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March 25th, 2007 by S. Inderjeet Singh · 2 Comments

While going through a thread in Oracle Forums, I came across ‘SAMPLE’ clause which is used in SELECT statement to fetch a specified percentage of rows from the full table. I tried to found out, it is there since Oracle 8i.


FROM customers SAMPLE(1);

In the example statement, Oracle is instructed to randomly visit 1% of the rows in the table.


This clause works for single table queries only. If you include the sample clause with a multiple table query, you will get a parse error or ORA-30561: SAMPLE option not allowed in statement with multiple table references.

There is one more option with this, SAMPLE BLOCK, which fetches specified number of table blocks rather than rows.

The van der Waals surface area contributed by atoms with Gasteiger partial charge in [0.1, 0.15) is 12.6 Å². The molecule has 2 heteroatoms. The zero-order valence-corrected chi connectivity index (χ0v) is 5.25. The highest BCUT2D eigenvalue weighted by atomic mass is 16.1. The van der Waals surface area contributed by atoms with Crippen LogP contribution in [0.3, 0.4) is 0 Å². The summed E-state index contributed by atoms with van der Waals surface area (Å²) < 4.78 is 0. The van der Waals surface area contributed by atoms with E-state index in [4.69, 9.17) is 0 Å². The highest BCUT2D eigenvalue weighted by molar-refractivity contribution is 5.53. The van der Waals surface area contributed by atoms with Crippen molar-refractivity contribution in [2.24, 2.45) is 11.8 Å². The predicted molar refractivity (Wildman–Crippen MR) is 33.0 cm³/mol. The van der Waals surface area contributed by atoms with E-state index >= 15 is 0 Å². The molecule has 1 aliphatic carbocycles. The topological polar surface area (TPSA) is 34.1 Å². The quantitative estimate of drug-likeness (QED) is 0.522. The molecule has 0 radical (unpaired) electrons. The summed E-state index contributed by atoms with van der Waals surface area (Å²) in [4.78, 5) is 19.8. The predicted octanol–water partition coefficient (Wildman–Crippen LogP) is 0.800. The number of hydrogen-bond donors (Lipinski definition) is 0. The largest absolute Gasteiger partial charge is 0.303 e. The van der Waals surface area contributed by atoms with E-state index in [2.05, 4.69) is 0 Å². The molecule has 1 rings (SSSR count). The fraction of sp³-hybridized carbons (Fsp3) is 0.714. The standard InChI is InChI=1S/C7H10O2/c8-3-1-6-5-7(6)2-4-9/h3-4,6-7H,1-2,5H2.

FROM customers SAMPLE BLOCK (10) ;

In the example statement, Oracle is instructed to randomly visit 10% of blocks.


Tags: SQL and PL/SQL

2 responses so far ↓

  • 1 Charles Schultz // Dec 1, 2007 at 4:17 am

    What about when you see a 2nd parameter, as shown in dynamic sampling:
    SAMPLE BLOCK (.0314, 1)

  • 2 Rajender Singh // Dec 1, 2007 at 9:41 am

    Hi Charles,

    Official Synatx is as follows:
    SAMPLE [ BLOCK ] (sample_percent) [ SEED (seed_value) ]

    specify the percentage of the total row or block count to be included in the sample. The value must be in the range .000001 to, but not including, 100. This percentage indicates the probability of each row, or each cluster of rows in the case of block sampling, being selected as part of the sample. It does not mean that the database will retrieve exactly sample_percent of the rows of table.

    SEED seed_value
    Specify this clause to instruct the database to attempt to return the same sample from one execution to the next. The seed_value must be an integer between 0 and 4294967295. If you omit this clause, then the resulting sample will change from one execution to the next.



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